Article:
We’re often asked what we think of executive physical programs. In fact, we’ve seen the work of many of these places, including some with national reputations. They’re usually run out of a hospital, take anywhere from four hours to a couple of days, and feature lots and lots of tests. You may or may not see the same doctor next time. 

Of course an executive physical is better than a standard checkup, which can last an hour but often runs as little as 20 minutes—really! But executive physicals are lacking in one very important way: They are so heavy on testing that they go light on detailed, personal history-taking — face-to-face interaction with a physician who has the time and interest to listen to your unique concerns and background. And that attentive listening is the hallmark of good medical care, the kind that saves you time and money — not to mention your health — in the long run.

Another issue with a one-size-fits-all approach to testing is that you’ll likely wind up with useless results. Without a proper, detailed medical history there’s no way to know which of those tests were necessary and which extraneous. And remember, the less specific a test is to your particular needs, the less likely it is to give accurate and meaningful results, which can only create confusion when what you really wanted (and paid for) was clarity. This all stems from a failure to get to know you, something the executive physical format just isn’t very good at. The better approach, we believe, is to have an ongoing relationship with a physician close to home and get the tests (and any specialist referrals that are needed) on a schedule that works with your life and career.  

Speaking of careers, many of our patients are the same type who would be drawn to an executive physical: Leaders with lots of people depending on them. When you think of health this way — as a matter of stability and continuity, not merely for an executive but for all their stakeholders — another drawback quickly becomes apparent. An executive physical can only provide a snapshot in time. What about the rest of the year? Your vitality is no less important then, and an ongoing relationship with a physician offers year-round benefits that an executive physical, by design, can’t.

So the best aspects of the executive physical can be made available on a continuous basis, all year long—if you have access to a doctor who views you and your health as more of a moving picture than a snapshot.


The keys to our approach are:

  • Time. By limiting ourselves to 100 patients per doctor, we make ourselves easy to reach so that we can provide superior service and care. When you call during business hours, you will reach a real person, not a phone tree. (Just one way we demonstrate that “your call is very important to us” is by picking up right away!) If you call during off-hours, you will reach your doctor directly.
  • Temperament. It’s not their fault, but insurance-based doctors can get grumpy. Who can blame them? Insurance has turned doctors into their own secretaries (while taking away the real secretaries). And when they’re seeing you they’re acutely aware that their next patient is waiting for them. We, on the other hand, get to do what we love every day: practice medicine, for folks who we have time for and with whom we feel a deep sense of connection.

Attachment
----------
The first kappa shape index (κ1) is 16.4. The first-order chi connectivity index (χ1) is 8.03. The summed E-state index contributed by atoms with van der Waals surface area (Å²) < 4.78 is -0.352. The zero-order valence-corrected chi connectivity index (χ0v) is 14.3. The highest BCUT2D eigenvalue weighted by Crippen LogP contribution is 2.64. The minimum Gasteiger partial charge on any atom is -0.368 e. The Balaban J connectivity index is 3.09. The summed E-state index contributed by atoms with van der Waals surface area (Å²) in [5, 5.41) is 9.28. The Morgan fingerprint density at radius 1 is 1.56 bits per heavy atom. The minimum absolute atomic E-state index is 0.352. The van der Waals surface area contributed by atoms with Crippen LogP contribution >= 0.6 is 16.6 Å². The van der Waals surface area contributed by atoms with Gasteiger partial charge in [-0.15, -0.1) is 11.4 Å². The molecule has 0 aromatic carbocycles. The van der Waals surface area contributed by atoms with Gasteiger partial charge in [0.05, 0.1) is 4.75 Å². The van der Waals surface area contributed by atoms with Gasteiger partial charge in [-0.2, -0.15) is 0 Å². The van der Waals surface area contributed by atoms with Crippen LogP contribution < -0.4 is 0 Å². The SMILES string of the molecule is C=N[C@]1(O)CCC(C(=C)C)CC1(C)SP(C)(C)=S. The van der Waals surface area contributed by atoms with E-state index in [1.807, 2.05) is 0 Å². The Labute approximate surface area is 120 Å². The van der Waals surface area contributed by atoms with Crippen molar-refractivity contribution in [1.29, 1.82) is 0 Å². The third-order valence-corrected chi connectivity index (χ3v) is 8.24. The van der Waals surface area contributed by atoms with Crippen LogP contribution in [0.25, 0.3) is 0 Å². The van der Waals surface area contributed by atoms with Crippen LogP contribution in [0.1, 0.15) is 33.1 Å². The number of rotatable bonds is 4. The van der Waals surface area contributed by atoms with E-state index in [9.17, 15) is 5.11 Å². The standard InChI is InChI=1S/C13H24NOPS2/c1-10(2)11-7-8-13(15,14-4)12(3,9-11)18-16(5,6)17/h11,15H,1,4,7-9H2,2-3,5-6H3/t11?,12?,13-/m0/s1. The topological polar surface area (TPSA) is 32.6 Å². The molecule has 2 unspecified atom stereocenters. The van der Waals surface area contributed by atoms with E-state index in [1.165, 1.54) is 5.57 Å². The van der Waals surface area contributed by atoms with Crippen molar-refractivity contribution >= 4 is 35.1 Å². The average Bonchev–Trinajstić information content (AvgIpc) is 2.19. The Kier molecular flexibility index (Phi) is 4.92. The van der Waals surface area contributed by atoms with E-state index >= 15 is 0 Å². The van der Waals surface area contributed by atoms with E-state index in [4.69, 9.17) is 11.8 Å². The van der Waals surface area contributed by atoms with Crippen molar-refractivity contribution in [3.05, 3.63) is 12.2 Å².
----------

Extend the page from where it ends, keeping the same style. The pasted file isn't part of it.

• Training. In medical school we physicians are taught that everything begins with a detailed medical history. In practice, too often this is delegated to a medical assistant or even a bunch of checkbox forms you have a few minutes to fill out before your visit. (And don’t you wonder if anyone ever gives these more than a cursory glance?) We, by contrast, built a practice from the ground up that affords us the opportunity to put our training to full use in diagnosis and prevention.
  • Technology. Electronic health records are supposed to enable providers to relay important details to colleagues, but many of the commercially available systems are a hot mess—a jumble of tickboxes and text fields that take the doctor’s attention away from the patient. We built our system in-house to be secure, fast, and reliable. When seconds count, we can use it to instantly share your chart with hospitals or specialists. At all other times it remains locked down. We believe in technology, but not at the expense of eye contact. Like everything else about our practice, our technology serves the needs of patients, not insurance companies.

So . . . physical or physician? Do you need to know you’re healthy one day out of the year, or every day of every year? Someone you can call day or night when something frightening happens? Someone who knows you well because they’ve taken the time necessary to do so? Who can get you in quickly? Who’s deeply embedded in the Colorado medical scene and knows which specialists are not just best, but best for you?

There’s one medical practice in Denver that can make this an easy decision for you, and you’ve found it.


The information posted on this blog and website are for general information only and should never be relied on as specific medical advice for an individual reader.  No financial relationship exists between us and any recommended products or persons mentioned. All material contained here is the property of the Sheldon Sowell Center for Health, PC, and cannot be copied, reprinted, or linked to without our express permission.




Phone: 303-789-4949
Fax: 303-789-7495
1780 South Bellaire Street #700
Denver, CO 80222